Educational attainment showed mixed results. From 2011 to 2021, Odessa exceeded Midland in the percentage of movers from inside Texas who had some high school education. The percentage of college graduates moving from out of state was almost the same for both cities. The percentage of movers from out of state with some high school education moving to Midland was greater than the percentage moving to Odessa (Table 2). The highest percentage of college graduates moving to Midland from out of state (48 percent) occurred in 2011, while the peak year for Odessa was 2021 (74 percent).

Marital status is often a factor when deciding what type of housing to occupy. Married movers from outside Texas were much more likely to bring a spouse with them than those moving from within Texas. Conversely, a greater percentage of single movers came from within Texas than from other states (Table 3).

All movers overwhelmingly selected rentals over homeownership as their housing choice in both MSAs. The average homeownership rate for out-of-state movers from 2011 to 2021 was higher in Odessa (31 percent) than in Midland (23 percent). Conversely, the average homeownership rate during the same period for in-state movers was higher in Midland (30 percent) than in Odessa (26 percent).

Peak homeownership rates for out-of-state movers by year occurred in 2020 for Midland and 2016 for Odessa. Both were years when the average 30-year mortgage rate based on Freddie Mac data was quite low at 3.1 percent for Midland and 3.7 percent for Odessa. Average homeownership rate by nonmovers was extremely high at 75 percent for Midland and 73 percent for Odessa. The overall U.S. homeownership rate varied between 64 and 66 percent during the same 11-year period.

On the whole, movers favored multifamily properties over single-family homes. In-state movers chose to live in single-family homes more often than out-of-state movers. Manufactured housing was a more popular choice in Odessa than in Midland for both in-state and out-of-state movers (Table 4).

Fluctuations in annual home sales and median prices were similar for the two cities, but they were by no means identical (Table 5). Moderately similar periods of lower sales and prices are evident in 2015 and 2020. Rig count, WTI price, and employment growth all trended downward during both years. Periods of increasing sales and prices were similar in 2012, 2017, and 2021. WTI price, rig count, and employment peaked in 2012 and 2017. However, only WTI price and employment were strengthening in 2021. Rig count was extremely low, bottoming in August of that year.

Impact on Labor ​Force Trends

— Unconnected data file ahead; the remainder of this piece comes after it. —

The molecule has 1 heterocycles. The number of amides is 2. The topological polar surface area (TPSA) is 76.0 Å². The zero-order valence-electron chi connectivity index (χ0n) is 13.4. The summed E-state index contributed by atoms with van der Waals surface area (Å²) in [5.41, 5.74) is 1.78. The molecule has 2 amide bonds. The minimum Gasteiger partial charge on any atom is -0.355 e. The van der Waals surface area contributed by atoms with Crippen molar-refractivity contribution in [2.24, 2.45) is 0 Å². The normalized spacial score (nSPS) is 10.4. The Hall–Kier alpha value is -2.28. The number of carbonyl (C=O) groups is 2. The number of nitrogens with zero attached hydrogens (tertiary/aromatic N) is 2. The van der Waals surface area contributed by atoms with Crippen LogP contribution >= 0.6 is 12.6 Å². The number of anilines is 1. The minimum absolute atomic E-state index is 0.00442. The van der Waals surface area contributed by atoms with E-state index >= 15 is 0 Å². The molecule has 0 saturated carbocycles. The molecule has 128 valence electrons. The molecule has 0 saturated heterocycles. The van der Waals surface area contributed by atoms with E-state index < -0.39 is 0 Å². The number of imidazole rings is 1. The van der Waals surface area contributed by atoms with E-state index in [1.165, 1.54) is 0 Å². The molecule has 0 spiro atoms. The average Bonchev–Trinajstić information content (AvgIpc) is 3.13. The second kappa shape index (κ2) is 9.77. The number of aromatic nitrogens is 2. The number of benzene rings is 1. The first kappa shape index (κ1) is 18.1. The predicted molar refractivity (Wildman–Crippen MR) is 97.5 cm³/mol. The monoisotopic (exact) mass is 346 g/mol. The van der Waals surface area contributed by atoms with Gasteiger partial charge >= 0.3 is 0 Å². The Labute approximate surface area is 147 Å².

IPUMS data reported 546 specific job categories for all workers employed in either Midland or Odessa from 2011 to 2021. The total number of workers employed in all 546 occupations during the 11-year period averaged over 181,000 per year. Restricting the count of job categories to occupations where at least one employee relocated from outside Texas, that number drops to 167. Just under 53,000 people working in these occupations came from other states during the 11-year study period, an average of approximately 4,800 per year or 2.6 percent of the total workforce.

Of those 167 occupations, 106 logged employment proportions by out-of-state workers higher than 2.6 percent, meaning those 106 occupations employed a higher-than-average number of out-of-state workers. Although all occupations cannot be listed, a selected sample of more familiar occupations with higher- and lower-than-average employment by out-of-state workers is shown in Tables 6 and 7.

Both Odessa and Midland employed workers in 424 of the 546 occupations during the 11-year study period. Workers employed in an occupation in Midland averaged just under 94,000 per year, while Odessa averaged approximately 87,000 per year, a somewhat even split.

Comparing Texas, Midland, Odessa Wage Rates

U.S. Bureau of Labor Statistics individual job category wage data for 2022 for Texas, Midland, and Odessa were used to show inequalities between wage rates by geography (Table 8). Unfortunately, only some of the 546 total occupations reported wages for all three geographies.

Still, a selected comparison of wages shows disparities do exist that could cause workers to migrate from other parts of Texas to Midland or Odessa for higher pay.​

Although oil and gas prices are impossible to predict, Midland and Odessa’s position as a global competitor in their production should continue to be a magnet for both out-of-state and in-state workers for the foreseeable future.

____________________
Dr. Hunt ([email protected]) is a research economist, Natarajan ([email protected]) a senior data analyst, and Chatterjee a research intern with the Texas Real Estate Research Center at Texas A&M University.​

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harold_hunt
Written by
Harold D. Hunt, Ph.D.
Last updated
Mar 28, 2024